emergency…

I’ve been dealing with my own food issues lately, along with body/mind stuff. I seem to be heading into a perfect storm of autoimmune issues along with the usual health-related matters I sometimes discuss here. More on that another time. I want to take a look at a bigger picture than my tough and hard-working little body.

So.

Some food researchers say that we can feed the current population of earth right now, if we had the moral and political will. That’s nearly 7.2 billion people. We send food around the world (We who? We with the food to send.) and watch it disappear into a variety of political sinkholes. We watch corruption in the distribution of food meant for famine- and war-torn areas.

Let’s not be hasty to blame it all on political turbulence.

What about the way we bring food out of this earth?

Industrial technology thrives upon the natural world with its array of potential resource materials, in addition to human knowledge and monetary exchange.

Very early technologies – for instance, lithic technologies for hunting, basketry for gathering, and fishing equipment such as weirs and nets – were a part of the cultural commons. I make a basket, it’s for all of us. We gather honey or grow a crop, it’s for all of us.

However, once money is introduced, exchanges become unequal. Some ancient hunter-gatherer groups may have had systems of equal exchange, although colonialism and industrialism by modern Western powers have so changed the lifeways of those very few hunter-gatherer groups still remaining that we may never know for sure. These societies live so deeply embedded in the various nation states that have enclosed them that any cultural practices they may have had even a few hundred years ago have been virtually obliterated.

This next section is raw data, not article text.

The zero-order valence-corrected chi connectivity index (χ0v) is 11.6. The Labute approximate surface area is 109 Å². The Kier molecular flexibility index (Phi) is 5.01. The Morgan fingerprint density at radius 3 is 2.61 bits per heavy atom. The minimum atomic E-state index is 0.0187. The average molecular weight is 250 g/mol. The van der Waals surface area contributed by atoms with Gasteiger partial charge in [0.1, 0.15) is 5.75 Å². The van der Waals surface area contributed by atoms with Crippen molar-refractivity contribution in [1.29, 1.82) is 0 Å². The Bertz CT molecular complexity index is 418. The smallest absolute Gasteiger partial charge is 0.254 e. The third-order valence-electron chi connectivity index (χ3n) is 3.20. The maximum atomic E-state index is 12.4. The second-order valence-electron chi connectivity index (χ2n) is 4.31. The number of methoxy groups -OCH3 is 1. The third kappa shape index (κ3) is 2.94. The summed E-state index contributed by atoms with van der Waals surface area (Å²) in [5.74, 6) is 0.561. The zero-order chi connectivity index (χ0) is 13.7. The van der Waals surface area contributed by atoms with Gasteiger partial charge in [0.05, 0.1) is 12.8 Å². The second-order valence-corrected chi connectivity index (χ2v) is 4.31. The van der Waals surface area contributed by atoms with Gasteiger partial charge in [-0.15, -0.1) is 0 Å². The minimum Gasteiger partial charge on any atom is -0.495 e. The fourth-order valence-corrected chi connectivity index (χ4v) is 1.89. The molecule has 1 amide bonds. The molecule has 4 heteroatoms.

Monetized transactions are so deeply rooted in our economic, political, and social interactions that most of us think that the market system is inevitable and irreversible. If I collected fees from everyone who has told me to charge money for RSF farm days, I’d have something to take to the bank. I can’t do it. I need more income, sure, but most of the farm day folks have less than I do. They bring gifts and food and drink. That’s sufficient. Rather, that would be sufficient if I could bankroll the continuing farm days.

The modern world has decontextualized food production, personally and communally, keeping people with lower incomes always on the razor’s edge of hunger and starvation.